Earlier this year, the government announced an investment of £50 million into colleges, schools and sixth forms delivering T Levels across England from 2022, to improve and expand teaching facilities and help transform the provision of technical education in the UK. Ministers believe it will help lead to levelling up opportunities across the country and plug skills gaps in affected industries, but with the construction sector afflicted by labour shortages now, are they truly going to solve the problem?
What are T Levels?
T Levels are qualifications co-created with over 250 employers including Fujitsu and Amazon. They are equivalent to three A levels and combine classroom study with industry placements, enabling students to gain the skills businesses need allowing them to go straight into the workplace, onto an apprenticeship or further study.
When T Levels were first rolled out last year, they catered for key industry areas including Design, Surveying and Planning for Construction. Digital Production, Design and Development an Education and Childcare.
Under the government’s new plans for T Levels, a further seven qualifications were rolled out in September this year in subjects such as Health, Science and Onsite Construction, with further subjects including Finance, Media and Legal to be introduced over 2022 and 2023.
What is going on in the construction sector?
For most of the past two decades, the industry has drawn on skilled workers from abroad, mainly the EU, to avoid skills shortages. The influx of foreign labour has been necessary because recruiting and training has long been a problem for the industry. Just two of the levy-funded industrial training boards initially established in the 1960s to boost the national skills level had survived by the end of the 1980s, the CITB and the Engineering Construction Industry Training Board [ECITB], which covers the workforce in heavy engineering, such as major energy, chemical, and process engineering projects.
With greater responsibility therefore falling upon the shoulders of businesses to pick up the slack and train a skilled workforce, many firms did not find this a cost-effective measure given the expense associated with training and instead sought to poach rather than train the required skills. This resulted in an inefficient workforce lacking in the relevant skills.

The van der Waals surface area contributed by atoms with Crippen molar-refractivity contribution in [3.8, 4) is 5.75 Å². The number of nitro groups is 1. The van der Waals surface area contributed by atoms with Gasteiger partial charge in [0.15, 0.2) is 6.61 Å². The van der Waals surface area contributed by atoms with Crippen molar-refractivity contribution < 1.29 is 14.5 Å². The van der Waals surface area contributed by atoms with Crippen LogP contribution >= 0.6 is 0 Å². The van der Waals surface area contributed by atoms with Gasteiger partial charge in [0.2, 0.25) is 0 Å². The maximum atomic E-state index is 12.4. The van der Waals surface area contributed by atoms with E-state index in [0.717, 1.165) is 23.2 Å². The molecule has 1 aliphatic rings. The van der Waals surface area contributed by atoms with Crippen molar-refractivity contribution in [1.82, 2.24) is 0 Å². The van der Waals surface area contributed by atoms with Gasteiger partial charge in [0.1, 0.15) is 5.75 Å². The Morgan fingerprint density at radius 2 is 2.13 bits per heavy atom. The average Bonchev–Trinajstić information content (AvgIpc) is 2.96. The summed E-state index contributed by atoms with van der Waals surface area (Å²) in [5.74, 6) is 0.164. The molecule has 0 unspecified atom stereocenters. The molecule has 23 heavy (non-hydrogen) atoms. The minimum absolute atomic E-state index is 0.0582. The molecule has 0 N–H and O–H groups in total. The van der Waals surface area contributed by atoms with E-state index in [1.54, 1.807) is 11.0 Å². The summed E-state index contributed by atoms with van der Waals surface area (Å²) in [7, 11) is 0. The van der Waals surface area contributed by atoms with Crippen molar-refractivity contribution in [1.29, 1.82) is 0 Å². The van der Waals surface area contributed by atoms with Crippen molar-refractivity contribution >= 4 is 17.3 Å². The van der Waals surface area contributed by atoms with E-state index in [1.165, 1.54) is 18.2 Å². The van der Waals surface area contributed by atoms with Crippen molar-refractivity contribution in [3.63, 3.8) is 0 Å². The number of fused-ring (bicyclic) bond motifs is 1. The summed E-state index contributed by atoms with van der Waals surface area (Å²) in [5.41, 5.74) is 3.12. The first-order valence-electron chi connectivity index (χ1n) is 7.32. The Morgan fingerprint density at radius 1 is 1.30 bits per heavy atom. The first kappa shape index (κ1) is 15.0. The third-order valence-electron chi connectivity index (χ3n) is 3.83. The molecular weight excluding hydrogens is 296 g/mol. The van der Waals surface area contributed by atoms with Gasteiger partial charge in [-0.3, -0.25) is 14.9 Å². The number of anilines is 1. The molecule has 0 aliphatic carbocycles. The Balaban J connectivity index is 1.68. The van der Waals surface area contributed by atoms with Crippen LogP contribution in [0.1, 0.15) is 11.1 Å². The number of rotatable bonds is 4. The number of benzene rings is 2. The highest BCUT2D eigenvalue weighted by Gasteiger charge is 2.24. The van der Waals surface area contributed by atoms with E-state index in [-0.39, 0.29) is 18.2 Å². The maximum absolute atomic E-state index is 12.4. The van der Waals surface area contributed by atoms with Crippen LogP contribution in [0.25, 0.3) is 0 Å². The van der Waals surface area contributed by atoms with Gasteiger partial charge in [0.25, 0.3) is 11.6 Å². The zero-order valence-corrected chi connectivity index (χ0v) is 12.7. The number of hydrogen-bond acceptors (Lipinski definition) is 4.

However, many workers in today’s construction sector are nearing retirement age, are foreign and considering returning to the EU following the pandemic and Brexit or are instead looking to move into new sectors. Indeed, employment in the construction industry fell from 2.3 million in 2017 to 2.1 million at the end of 2020, representing a four per cent fall in UK-born workers and a 42 per cent fall in staff from the EU, the Office for National Statistics has revealed. To exacerbate the issue, over 500,000 UK-born construction workers are expected to retire in the next 10 to 15 years. All these factors have left the sector in need of a major skills influx.
Prime Minister Boris Johnson used his keynote address at the Conservative Party Conference as a message to businesses that his government did not want cheaper foreign labour as a solution and instead called upon the sector to invest in workers.
Could T Levels form a solution?
While T Levels are a step in the right direction in terms of quality courses, the rollout has thus far been tentative. The government has opted for a phased approach over 2020 to 2022, with only a small group of providers tasked with delivering T Levels to help test and shape the programme.
T Levels are being rolled out over the next three years. The first three were delivered in September 2020, a further seven in September this year, with six more and then eight more to follow in 2022 and 2023, respectively.
By 2023, the government plans to make all T Levels available and will increase the number of providers delivering them to help sustain momentum and consolidate the place of these qualifications within the mainstream. By 2024, the government says that all T Levels should have enjoyed at least a full year of delivery and they will then move toward national rollout.